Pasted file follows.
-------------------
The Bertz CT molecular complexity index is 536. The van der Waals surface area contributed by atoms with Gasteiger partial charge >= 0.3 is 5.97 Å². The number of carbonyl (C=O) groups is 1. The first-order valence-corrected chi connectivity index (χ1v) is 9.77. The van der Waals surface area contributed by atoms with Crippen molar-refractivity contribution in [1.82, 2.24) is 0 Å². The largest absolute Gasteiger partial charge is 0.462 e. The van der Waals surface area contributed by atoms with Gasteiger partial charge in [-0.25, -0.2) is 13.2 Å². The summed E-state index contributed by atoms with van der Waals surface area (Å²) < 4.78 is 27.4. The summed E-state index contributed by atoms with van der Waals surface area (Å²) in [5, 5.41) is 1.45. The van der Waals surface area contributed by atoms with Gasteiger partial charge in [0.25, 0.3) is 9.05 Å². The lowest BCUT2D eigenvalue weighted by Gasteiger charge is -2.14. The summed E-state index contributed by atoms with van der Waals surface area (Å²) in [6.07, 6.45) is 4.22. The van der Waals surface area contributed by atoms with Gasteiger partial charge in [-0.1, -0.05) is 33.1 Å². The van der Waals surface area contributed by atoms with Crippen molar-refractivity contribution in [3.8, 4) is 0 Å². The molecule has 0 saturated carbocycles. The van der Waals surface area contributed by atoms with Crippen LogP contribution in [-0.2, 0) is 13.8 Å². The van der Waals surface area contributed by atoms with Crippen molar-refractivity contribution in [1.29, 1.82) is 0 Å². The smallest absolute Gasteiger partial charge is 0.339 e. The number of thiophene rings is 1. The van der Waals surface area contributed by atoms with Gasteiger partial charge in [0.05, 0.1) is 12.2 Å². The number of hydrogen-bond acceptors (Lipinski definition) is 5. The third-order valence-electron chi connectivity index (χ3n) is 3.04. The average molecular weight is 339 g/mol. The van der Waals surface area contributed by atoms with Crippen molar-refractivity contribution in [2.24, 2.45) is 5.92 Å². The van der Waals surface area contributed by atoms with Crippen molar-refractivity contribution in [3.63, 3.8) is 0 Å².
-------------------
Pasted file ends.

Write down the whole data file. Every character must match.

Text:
The Bertz CT molecular complexity index is 536. The van der Waals surface area contributed by atoms with Gasteiger partial charge >= 0.3 is 5.97 Å². The number of carbonyl (C=O) groups is 1. The first-order valence-corrected chi connectivity index (χ1v) is 9.77. The van der Waals surface area contributed by atoms with Crippen molar-refractivity contribution in [1.82, 2.24) is 0 Å². The largest absolute Gasteiger partial charge is 0.462 e. The van der Waals surface area contributed by atoms with Gasteiger partial charge in [-0.25, -0.2) is 13.2 Å². The summed E-state index contributed by atoms with van der Waals surface area (Å²) < 4.78 is 27.4. The summed E-state index contributed by atoms with van der Waals surface area (Å²) in [5, 5.41) is 1.45. The van der Waals surface area contributed by atoms with Gasteiger partial charge in [0.25, 0.3) is 9.05 Å². The lowest BCUT2D eigenvalue weighted by Gasteiger charge is -2.14. The summed E-state index contributed by atoms with van der Waals surface area (Å²) in [6.07, 6.45) is 4.22. The van der Waals surface area contributed by atoms with Gasteiger partial charge in [-0.1, -0.05) is 33.1 Å². The van der Waals surface area contributed by atoms with Crippen molar-refractivity contribution in [3.8, 4) is 0 Å². The molecule has 0 saturated carbocycles. The van der Waals surface area contributed by atoms with Crippen LogP contribution in [-0.2, 0) is 13.8 Å². The van der Waals surface area contributed by atoms with Crippen molar-refractivity contribution in [1.29, 1.82) is 0 Å². The smallest absolute Gasteiger partial charge is 0.339 e. The number of thiophene rings is 1. The van der Waals surface area contributed by atoms with Gasteiger partial charge in [0.05, 0.1) is 12.2 Å². The number of hydrogen-bond acceptors (Lipinski definition) is 5. The third-order valence-electron chi connectivity index (χ3n) is 3.04. The average molecular weight is 339 g/mol. The van der Waals surface area contributed by atoms with Crippen molar-refractivity contribution in [2.24, 2.45) is 5.92 Å². The van der Waals surface area contributed by atoms with Crippen molar-refractivity contribution in [3.63, 3.8) is 0 Å².